Cakes come in all shapes and sizes at weddings – and some are not even made of cake. There was definitely a trend of cakes made of cheese for a while, and we’ve seen some delicious chocolate cheesecakes taking the place of the traditional fruit cake covered in marzipan.
Traditionally, the wedding cake consists of at least three tiers. The bottom tier would be served with guests as a dessert at the ceremony. The middle tier would be shared with guests to take home, while the top tier was saved, to be eaten at the baptism of the first-born child. Fruit cake can last quite a few years, properly stored.
The couple will hold the knife and cut the cake together, symbolising their first shared task as a married couple. They would then serve the guests with a slice themselves, although this is usually now left to the caterers.
Traditions bringing luck to a wedding
“Something old, something new, something borrowed, something blue, and a sixpence in your shoe.”
We all know the traditional rhyme for a wedding, which is supposed to be a recipe for luck in the marriage. The old represents the couples life before, and is often a piece of family jewellery. New elements focus on their new life together, and could be a piece of clothing. Borrowing something to carry or wear is supposed to transfer the luck of the owner to the new couple, and blue was seen as the colour for love and purity. Traditionally the father of the bride would give her a sixpence to wear in her shoe to represent luck and prosperity.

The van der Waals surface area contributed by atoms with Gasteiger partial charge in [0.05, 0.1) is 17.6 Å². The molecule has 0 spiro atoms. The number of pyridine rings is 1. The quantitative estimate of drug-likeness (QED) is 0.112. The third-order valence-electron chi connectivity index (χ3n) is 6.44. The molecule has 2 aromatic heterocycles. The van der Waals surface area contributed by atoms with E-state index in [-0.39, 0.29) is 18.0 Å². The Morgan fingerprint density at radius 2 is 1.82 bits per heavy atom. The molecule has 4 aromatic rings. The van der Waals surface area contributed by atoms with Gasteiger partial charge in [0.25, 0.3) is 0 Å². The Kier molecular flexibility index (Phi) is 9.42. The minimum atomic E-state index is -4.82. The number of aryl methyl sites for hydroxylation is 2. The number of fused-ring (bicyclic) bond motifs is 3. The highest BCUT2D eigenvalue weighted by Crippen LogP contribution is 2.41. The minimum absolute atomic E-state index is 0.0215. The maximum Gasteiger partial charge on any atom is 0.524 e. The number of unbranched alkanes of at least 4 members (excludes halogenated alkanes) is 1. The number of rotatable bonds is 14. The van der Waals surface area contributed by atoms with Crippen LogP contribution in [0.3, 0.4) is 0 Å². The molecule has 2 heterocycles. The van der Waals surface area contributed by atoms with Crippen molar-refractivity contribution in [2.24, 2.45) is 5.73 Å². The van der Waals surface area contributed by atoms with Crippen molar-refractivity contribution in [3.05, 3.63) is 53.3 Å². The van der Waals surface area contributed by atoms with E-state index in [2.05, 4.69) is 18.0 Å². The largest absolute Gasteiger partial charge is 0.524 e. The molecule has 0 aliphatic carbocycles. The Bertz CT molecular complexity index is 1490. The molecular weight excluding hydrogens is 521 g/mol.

These are not the only symbols of luck in a wedding. Iron horseshoes were originally nailed over doorways to prevent unwanted spirits entering homes, and in time became a symbol of luck that is used today as décor.
Plenty of wedding traditions to choose from
There are a lot more elements you can include in your wedding day. We love that all of these traditions can be modernised very simply.
If you like the feeling of a formal ceremony, the Old Dairy Barn is ideal. Traditionally guests would sit on the left for the bride and right for the groom, leaving an aisle for the bride to make her entrance, but it’s quite usual for guests to mingle together today to create equal sides.
A father would walk the bride down the aisle and give her away, transferring ownership of her to the groom. Unsurprisingly, many feel this is a little too old-fashioned, as is a groom asking for the father’s permission to marry his daughter in the first place.
Before wearing a white wedding dress was made fashionable by Queen Victoria, it was quite normal for a bride to wear any colour to her wedding. Now it’s considered very bad manners for anyone other than the bride to wear white, even if she herself is wearing something else.
Our beautiful Stables makes the perfect place for to get ready before the wedding ceremony without being seen by the groom – another tradition. And our Oak Pergola is raised, which means it’s not just great for visibility in outdoor weddings, but also ideal for a bit of height if you’re choosing to have a bouquet toss. Traditionally all the single women take part and whoever catches the bouquet is next to walk down the aisle.
One of the wonderful advantages of a location like Coton House Farm is that our relaxed luxury Oak Barn and beautiful countryside surroundings create a private oasis for your wedding day, so you can adapt your ceremony to create any style you like. Traditional, modern or completely quirky, we can’t wait to discuss your ideas with you.